LIFE LESSONS Sha­nia Twain

She’s known as the queen of coun­try pop and is one of the big­gest-sell­ing mu­sic stars of all time. Sha­nia Twain shares the im­por­tance of ro­mance, the joy of bring­ing up a teenager and why she once con­sid­ered giv­ing up singing

Good Housekeeping (UK) - - Front Page -

Love is a ne­ces­sity, not a lux­ury. Ev­ery­body needs it. I’m a very lov­ing per­son, though I’m not ter­ri­bly ro­man­tic. But my hus­band is – he’s won­der­ful and I’m very lucky. If he wakes up be­fore me in the morn­ing, he’ll write me a love let­ter. He doesn’t cook at all, but he’ll dis­play food in a heart, or go into the gar­den with a bowl of blueberries so he can dec­o­rate it with flow­ers.

I love the di­rect re­la­tion­ship you can have with a teenager. My son, Eja, is 15 now and very in­de­pen­dent. I love the age he’s at – we talk about ev­ery­thing. We were al­ways close, but as they ma­ture, you can talk about more ma­ture things with them.

There are lots of things worth fighting, but age isn’t one of them. I want to like what I see when I look in the mir­ror, and that means adapt­ing in ev­ery re­gard – my ex­er­cise regime, my diet. Ev­ery day I get up and say, okay, maybe I don’t like the way I look in those jeans any more, I’m go­ing to change the brand. I can change my hair­cut and its colour. It’s about let­ting go of the things that just aren’t work­ing any more. You just have to move on. I know that age­ing is out of my con­trol, and I’m okay with that.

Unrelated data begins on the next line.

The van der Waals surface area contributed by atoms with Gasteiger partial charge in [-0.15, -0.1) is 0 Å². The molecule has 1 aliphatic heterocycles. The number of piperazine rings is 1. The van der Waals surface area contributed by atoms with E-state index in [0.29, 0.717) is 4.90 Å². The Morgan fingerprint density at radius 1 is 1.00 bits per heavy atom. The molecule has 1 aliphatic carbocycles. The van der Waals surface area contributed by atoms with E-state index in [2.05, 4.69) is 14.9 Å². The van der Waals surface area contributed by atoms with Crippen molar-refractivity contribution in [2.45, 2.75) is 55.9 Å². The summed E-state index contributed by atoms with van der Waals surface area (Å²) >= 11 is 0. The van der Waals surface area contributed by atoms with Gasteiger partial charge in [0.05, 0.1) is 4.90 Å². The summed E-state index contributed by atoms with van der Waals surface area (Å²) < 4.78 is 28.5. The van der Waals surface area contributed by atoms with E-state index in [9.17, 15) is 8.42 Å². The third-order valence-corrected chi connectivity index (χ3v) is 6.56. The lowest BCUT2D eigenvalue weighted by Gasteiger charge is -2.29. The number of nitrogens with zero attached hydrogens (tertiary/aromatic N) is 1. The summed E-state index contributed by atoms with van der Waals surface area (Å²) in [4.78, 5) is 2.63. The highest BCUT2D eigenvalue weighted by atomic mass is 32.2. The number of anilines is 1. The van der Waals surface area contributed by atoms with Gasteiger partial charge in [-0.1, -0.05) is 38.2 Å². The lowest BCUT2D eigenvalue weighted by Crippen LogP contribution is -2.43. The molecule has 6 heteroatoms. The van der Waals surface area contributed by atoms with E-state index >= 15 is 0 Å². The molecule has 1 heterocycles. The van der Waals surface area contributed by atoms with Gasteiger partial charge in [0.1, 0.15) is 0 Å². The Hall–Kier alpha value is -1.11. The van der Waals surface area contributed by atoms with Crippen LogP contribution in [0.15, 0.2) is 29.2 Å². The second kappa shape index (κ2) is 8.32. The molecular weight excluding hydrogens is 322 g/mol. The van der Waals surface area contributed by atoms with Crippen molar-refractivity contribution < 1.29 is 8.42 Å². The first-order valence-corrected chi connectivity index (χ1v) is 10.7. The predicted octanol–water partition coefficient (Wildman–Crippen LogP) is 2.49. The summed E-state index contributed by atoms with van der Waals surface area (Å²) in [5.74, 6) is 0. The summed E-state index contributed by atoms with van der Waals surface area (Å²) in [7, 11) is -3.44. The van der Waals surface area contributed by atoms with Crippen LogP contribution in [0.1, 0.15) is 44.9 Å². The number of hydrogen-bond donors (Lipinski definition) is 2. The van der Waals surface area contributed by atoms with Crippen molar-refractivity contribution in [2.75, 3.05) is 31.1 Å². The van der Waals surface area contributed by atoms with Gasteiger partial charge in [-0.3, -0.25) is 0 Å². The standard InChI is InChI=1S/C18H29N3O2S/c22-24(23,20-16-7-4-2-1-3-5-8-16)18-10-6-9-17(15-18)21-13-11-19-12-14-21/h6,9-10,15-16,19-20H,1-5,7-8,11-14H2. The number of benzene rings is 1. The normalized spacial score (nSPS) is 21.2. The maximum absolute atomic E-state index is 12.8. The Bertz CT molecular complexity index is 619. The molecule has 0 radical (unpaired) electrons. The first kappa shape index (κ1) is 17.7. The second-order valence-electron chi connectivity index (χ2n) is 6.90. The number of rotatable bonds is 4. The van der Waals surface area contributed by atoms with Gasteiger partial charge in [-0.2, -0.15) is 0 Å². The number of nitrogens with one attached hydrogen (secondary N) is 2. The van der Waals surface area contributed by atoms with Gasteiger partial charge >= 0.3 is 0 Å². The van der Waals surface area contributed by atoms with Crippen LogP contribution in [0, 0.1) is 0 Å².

Look­ing af­ter your­self is know­ing what you can con­trol and what you can’t. I couldn’t con­trol con­tract­ing Lyme dis­ease [which led to a vo­cal cord dis­or­der], but I could con­trol what I would do about it. It took years to build up the de­ter­mi­na­tion to tackle it. There were mo­ments where I thought, is it worth it? Should I even sing any more? But now I have my new al­bum, and I’m very happy. The pos­i­tive side is that all those years I wasn’t work­ing, I was rais­ing my son at home, and I wouldn’t change that for any­thing. I was still pro­duc­tive all those years, I just wasn’t pro­duc­tive with my voice. I was writ­ing and moth­er­ing.

I want to like what I see when I look in the mir­ror, and that means adapt­ing in ev­ery re­gard

Sha­nia: ‘I am a rest­less per­son – I force my­self to re­lax’

Newspapers in English

Newspapers from UK

© PressReader. All rights reserved.